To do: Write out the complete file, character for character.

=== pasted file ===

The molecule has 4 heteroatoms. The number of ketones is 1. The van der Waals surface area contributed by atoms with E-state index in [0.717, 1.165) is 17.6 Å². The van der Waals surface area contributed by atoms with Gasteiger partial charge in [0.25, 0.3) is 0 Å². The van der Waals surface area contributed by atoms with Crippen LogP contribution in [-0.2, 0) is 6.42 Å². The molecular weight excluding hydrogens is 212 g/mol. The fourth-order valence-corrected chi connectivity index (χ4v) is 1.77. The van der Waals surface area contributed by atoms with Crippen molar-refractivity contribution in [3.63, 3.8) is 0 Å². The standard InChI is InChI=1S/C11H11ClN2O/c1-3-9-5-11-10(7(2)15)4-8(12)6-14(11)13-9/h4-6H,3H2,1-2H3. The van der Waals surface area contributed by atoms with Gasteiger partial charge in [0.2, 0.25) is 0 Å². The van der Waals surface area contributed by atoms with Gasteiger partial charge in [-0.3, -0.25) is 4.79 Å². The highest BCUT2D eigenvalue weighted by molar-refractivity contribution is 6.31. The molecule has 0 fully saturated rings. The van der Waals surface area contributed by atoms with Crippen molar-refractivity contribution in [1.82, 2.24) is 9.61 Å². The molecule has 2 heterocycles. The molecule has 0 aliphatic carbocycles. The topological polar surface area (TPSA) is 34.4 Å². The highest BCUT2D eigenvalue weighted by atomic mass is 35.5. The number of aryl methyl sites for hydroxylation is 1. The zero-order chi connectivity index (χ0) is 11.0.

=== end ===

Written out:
The molecule has 4 heteroatoms. The number of ketones is 1. The van der Waals surface area contributed by atoms with E-state index in [0.717, 1.165) is 17.6 Å². The van der Waals surface area contributed by atoms with Gasteiger partial charge in [0.25, 0.3) is 0 Å². The van der Waals surface area contributed by atoms with Crippen LogP contribution in [-0.2, 0) is 6.42 Å². The molecular weight excluding hydrogens is 212 g/mol. The fourth-order valence-corrected chi connectivity index (χ4v) is 1.77. The van der Waals surface area contributed by atoms with Crippen molar-refractivity contribution in [3.63, 3.8) is 0 Å². The standard InChI is InChI=1S/C11H11ClN2O/c1-3-9-5-11-10(7(2)15)4-8(12)6-14(11)13-9/h4-6H,3H2,1-2H3. The van der Waals surface area contributed by atoms with Gasteiger partial charge in [0.2, 0.25) is 0 Å². The van der Waals surface area contributed by atoms with Gasteiger partial charge in [-0.3, -0.25) is 4.79 Å². The highest BCUT2D eigenvalue weighted by molar-refractivity contribution is 6.31. The molecule has 0 fully saturated rings. The van der Waals surface area contributed by atoms with Crippen molar-refractivity contribution in [1.82, 2.24) is 9.61 Å². The molecule has 2 heterocycles. The molecule has 0 aliphatic carbocycles. The topological polar surface area (TPSA) is 34.4 Å². The highest BCUT2D eigenvalue weighted by atomic mass is 35.5. The number of aryl methyl sites for hydroxylation is 1. The zero-order chi connectivity index (χ0) is 11.0.